February 10, 2011

As I've been researching how to find a ruby on rails job, I've come across one standard requirement in the industry: a GitHub account. Now, I've had a GitHub account for over two years, but I had never stored anything there. I simply used it to keep track of gems that I use in projects. I had also never known the proper process of using and editing gems. So when I needed to edit the content of a gem, I downloaded it as a plugin, did my editing and moved on. I had no idea that I should have forked the project, made my edits and then pushed them back for everyone else to see and use. 

So when I learned what I should have been doing, I went back to that gem, only to find that someone else had already made similar changes. Since I wanted to have some code viewable publicly I glanced through the todo lists of some other projects and ended up deciding instead to build a simple app and share that.

So I built a small app for captains of adult league sports teams. I play on three different indoor soccer teams and at one point got suckered into being the captain of one of them. The problem is that every so often we would have to play a game shorthanded or with no subs because I never knew who was actually coming to the games. I looked into a few different ways to manage this and found a great program called Orange Slices. The only problem was that the reminders didn't work and nobody appeared to be supporting it (or at least responding to support emails). So then I looked at using Facebook's private groups and adding events that way, but not everyone on the team was on Facebook. As I have a tendency to do in these situations, I came up with the idea to build my own solution.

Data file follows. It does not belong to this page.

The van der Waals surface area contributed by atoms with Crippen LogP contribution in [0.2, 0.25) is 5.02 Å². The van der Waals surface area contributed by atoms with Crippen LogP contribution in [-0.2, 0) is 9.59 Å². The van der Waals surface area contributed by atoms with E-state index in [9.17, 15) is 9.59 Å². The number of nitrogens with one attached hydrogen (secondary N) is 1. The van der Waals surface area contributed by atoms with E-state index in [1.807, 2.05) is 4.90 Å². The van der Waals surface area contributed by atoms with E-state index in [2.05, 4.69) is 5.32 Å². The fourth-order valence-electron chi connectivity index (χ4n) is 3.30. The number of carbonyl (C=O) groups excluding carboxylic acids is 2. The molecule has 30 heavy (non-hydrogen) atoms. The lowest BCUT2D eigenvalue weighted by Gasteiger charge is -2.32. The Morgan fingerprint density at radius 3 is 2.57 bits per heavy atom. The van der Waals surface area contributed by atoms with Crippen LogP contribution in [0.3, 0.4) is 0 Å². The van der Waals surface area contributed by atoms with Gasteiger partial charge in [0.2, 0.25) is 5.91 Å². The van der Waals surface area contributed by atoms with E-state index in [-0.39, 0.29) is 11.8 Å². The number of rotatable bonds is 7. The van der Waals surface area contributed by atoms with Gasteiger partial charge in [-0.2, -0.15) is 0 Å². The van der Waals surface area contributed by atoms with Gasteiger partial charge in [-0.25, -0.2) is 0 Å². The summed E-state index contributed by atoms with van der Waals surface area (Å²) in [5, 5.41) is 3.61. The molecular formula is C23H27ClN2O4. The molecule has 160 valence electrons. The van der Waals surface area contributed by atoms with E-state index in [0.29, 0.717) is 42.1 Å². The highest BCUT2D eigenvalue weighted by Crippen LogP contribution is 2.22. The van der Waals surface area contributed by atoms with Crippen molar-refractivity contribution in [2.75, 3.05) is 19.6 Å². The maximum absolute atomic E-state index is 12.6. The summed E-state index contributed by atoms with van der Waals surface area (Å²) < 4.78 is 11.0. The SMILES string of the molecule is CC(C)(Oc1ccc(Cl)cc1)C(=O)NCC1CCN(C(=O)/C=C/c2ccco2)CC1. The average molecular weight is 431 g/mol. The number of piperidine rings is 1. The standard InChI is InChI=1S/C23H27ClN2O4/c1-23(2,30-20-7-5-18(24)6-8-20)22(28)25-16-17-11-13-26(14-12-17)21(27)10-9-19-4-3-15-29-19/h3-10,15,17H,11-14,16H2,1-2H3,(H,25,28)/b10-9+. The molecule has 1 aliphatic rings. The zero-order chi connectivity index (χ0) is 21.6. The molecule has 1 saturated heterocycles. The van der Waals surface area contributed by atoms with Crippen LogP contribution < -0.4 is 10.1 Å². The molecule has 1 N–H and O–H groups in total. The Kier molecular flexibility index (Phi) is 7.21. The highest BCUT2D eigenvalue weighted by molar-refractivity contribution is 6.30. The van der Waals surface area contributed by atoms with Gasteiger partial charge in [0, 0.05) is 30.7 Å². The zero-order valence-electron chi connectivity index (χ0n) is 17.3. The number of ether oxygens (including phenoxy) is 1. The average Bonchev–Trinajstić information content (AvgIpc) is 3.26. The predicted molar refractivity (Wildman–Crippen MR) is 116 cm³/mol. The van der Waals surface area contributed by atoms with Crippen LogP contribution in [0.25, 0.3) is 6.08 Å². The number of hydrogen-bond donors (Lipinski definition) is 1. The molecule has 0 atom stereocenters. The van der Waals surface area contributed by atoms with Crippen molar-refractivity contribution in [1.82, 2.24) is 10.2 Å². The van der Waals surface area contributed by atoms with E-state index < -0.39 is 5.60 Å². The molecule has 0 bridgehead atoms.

A weekend project that overflowed into the week became AlfiesTeam (soon to be at but Armenian registrars take a little longer than most). I know, the name is ridiculous, but: (a) I figured that I'm probably the only person that will use it; (b) it was mainly built as an example app; and (c) if anyone else uses it, I'll become famous (well maybe not, but it worked for Craig Newmark - okay, he had an arguably better app).

The site is live and the code is on GitHub. I'll gladly take feedback if someone actually reads through it. I'll be updating the README file to better explain how I built it and why I did what I did.